PTP/designs/2.x/launch platform

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The launch component is responsible for collecting the information required to launch an application, and passing this to the runtime controller to initiate the launch. Both normal and debug launches are handled by this component. Since the parallel computer system may be employing a batch job system, the launch may not result in immediate execution of the application. Instead, the application may be placed in a queue and only executed when the requisite resources become available.

The Eclipse launch configuration system provides a user interface that allows the user to create launch configurations that encapsulate the parameters and environment necessary to run or debug a program. The PTP launch component has extended this functionality to allow specification of the resources necessary for job submission. These resources available are dependent on the particular resource management system in place on the parallel computer system. A customizable launch page is available to allow any types of resources to be selected by the user. These resources are passed to the runtime controller in the form of attributes, and which are in turn passed on to the resource management system.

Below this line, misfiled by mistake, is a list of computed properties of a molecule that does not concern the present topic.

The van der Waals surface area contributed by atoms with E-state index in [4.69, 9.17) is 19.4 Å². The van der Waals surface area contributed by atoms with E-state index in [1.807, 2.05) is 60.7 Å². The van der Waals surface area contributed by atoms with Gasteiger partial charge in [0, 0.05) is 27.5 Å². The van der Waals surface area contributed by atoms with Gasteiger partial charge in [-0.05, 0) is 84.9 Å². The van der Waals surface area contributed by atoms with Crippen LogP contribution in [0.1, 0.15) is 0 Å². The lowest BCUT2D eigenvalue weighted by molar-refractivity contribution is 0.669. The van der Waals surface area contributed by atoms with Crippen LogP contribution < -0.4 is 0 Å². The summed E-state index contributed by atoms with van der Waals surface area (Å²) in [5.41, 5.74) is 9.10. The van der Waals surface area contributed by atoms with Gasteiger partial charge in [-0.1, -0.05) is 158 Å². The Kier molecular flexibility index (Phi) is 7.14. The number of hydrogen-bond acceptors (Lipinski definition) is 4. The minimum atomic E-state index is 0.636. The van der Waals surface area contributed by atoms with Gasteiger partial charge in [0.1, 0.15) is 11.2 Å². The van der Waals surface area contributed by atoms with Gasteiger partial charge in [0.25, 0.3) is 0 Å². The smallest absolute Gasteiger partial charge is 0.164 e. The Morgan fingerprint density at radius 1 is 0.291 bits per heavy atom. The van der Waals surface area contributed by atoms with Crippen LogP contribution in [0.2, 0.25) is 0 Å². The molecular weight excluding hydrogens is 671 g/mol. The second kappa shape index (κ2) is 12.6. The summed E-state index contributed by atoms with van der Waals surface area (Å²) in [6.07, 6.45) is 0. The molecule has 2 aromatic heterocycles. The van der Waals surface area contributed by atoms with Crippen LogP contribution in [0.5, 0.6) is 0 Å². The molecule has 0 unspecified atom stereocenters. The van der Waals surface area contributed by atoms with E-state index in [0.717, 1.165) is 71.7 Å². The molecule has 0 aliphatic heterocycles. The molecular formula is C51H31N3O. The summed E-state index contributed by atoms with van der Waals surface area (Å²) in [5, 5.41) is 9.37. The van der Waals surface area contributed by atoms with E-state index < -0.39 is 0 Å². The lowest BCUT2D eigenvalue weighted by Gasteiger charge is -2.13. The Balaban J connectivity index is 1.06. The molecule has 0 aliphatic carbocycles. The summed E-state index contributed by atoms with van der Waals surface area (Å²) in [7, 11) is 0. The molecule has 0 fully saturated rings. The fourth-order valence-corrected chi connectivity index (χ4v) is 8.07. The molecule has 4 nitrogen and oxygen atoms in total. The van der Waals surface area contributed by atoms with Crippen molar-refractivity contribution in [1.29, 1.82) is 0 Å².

Normal Launch

A normal (non-debug) launch proceeds as follows (numbers refer to the diagram).

  1. The user creates a new launch configuration and fills out the dialog with the information necessary to launch the application
  2. When the run button is pushed, the launch framework collects all the parameters from the dialog and passes these to the PTP runtime via the submitJob interface on the selected resource manager